Vincent J. Bernabei's answer Depending on the express terms of your grandfather's General Judgment of Dissolution of Marriage, the beneficiary designation may be revoked and the former spouse's ability to access the annuity may be restricted. Also, it is possible that he notified the annuity company of a change of beneficiary but the company did not comply with the notice.
You should consult with an attorney to determine your rights.
Answered on Dec 17, 2018
Vincent J. Bernabei's answer You may consider filing a court petition to have the personal representative removed. The petition should be filed in the probate case. The court will grant the petition if the personal representative has commingled estate money, such as using estate funds to pay for her own personal expenses. You should move quickly on this before the funds are spent because once the money is gone, the personal representative may not have the ability to pay the money back.
Answered on Dec 17, 2018
Vincent J. Bernabei's answer The court's ultimate responsibility in dividing marital assets in a divorce proceeding is to make sure that the division is just and proper under all the circumstances. You have not provided enough details for an attorney to provide an informed response to your question. Without knowing all the circumstances, it is difficult to say whether your spouse may receive his initial contribution toward the home. You have a lot at stake and I recommend that you contact an attorney to discuss your...
Jessica Larsen's answer If no one has previously filed for custody, you may file a petition for custody with appropriate parenting time awarded to the other party. You can find pre-printed forms at the courthouse in your county. However, you should keep in mind that the court generally awards custody to the parent that has been the primary parent for the child's life. If Mother has been the person to meet your daughter's needs on a day-to-day basis, the court may favor her. However, the abuse against Mother works in...
Jessica Larsen's answer You present a few issues here. The first and most relevant answer I can offer is that you get nothing for paying child support. The purpose of paying child support is to support your child on the days they are not with you. The paid parent may use the money as they see fit and do not have to offer an accounting to you. If you feel what you pay is not justified because you spend roughly an equivalent amount of time with your child as the other parent, you may use the child support calculator on...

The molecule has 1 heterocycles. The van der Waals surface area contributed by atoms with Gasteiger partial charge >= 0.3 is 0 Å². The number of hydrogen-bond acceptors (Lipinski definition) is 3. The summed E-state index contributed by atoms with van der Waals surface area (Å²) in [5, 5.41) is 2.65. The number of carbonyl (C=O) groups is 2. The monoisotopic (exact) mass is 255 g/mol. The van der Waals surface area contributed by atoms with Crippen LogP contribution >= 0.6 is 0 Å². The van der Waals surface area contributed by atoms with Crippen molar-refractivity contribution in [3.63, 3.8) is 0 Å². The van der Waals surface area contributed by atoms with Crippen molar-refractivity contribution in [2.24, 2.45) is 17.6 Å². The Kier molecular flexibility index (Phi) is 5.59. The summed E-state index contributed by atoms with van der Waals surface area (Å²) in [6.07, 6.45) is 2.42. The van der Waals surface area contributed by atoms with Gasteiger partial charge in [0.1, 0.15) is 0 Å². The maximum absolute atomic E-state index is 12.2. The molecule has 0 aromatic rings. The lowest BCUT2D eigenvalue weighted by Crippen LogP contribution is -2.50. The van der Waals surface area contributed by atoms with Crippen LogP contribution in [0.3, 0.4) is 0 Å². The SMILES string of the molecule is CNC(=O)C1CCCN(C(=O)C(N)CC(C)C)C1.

Jessica Larsen's answer I would need more information to fully answer your question, but assuming your ex obtained a signed order on a Motion to Show Cause, you have 30 days to respond or request a hearing. I would recommend consulting an attorney who practices in Jackson County to discuss your options more fully.
Gregory L Abbott's answer You cannot start an eviction until after the deadline passes and the tenant still remains. Then you must file to evict and evict through the court process or be liable to the tenant for a variety of potential damages, none of them cheap. A court eviction is a technical process that must be followed exactly or risk having your case thrown out, with you owing the tenant's court costs and attorney's fees, plus you have to start over from scratch. IF you want to enforce her termination notice,...
Daniel DiCicco's answer This depends on the nature of the work. Most residential home improvement type work requires that the contractor have a CCB license. You can fire him if he is doing this work unlicensed. He could potentially try to sue you if you have a signed agreement with him- anyone can file a lawsuit. But I think you would have an excellent defense. If you don't have a contract then you can fire him at any time.
Gregory L Abbott's answer Well, yes, a landlord can bring claims against you for up to one year after the claim arose. That said, however, it sounds as if you may have multiple claims against the landlord. First, they were obligated to either refund or provide a written accounting for why they were keeping your security deposit within 31 days of your restoring possession to them. If they were late, you are entitled to recover twice the amount not timely refunded or accounted for, plus your court costs and attorney's...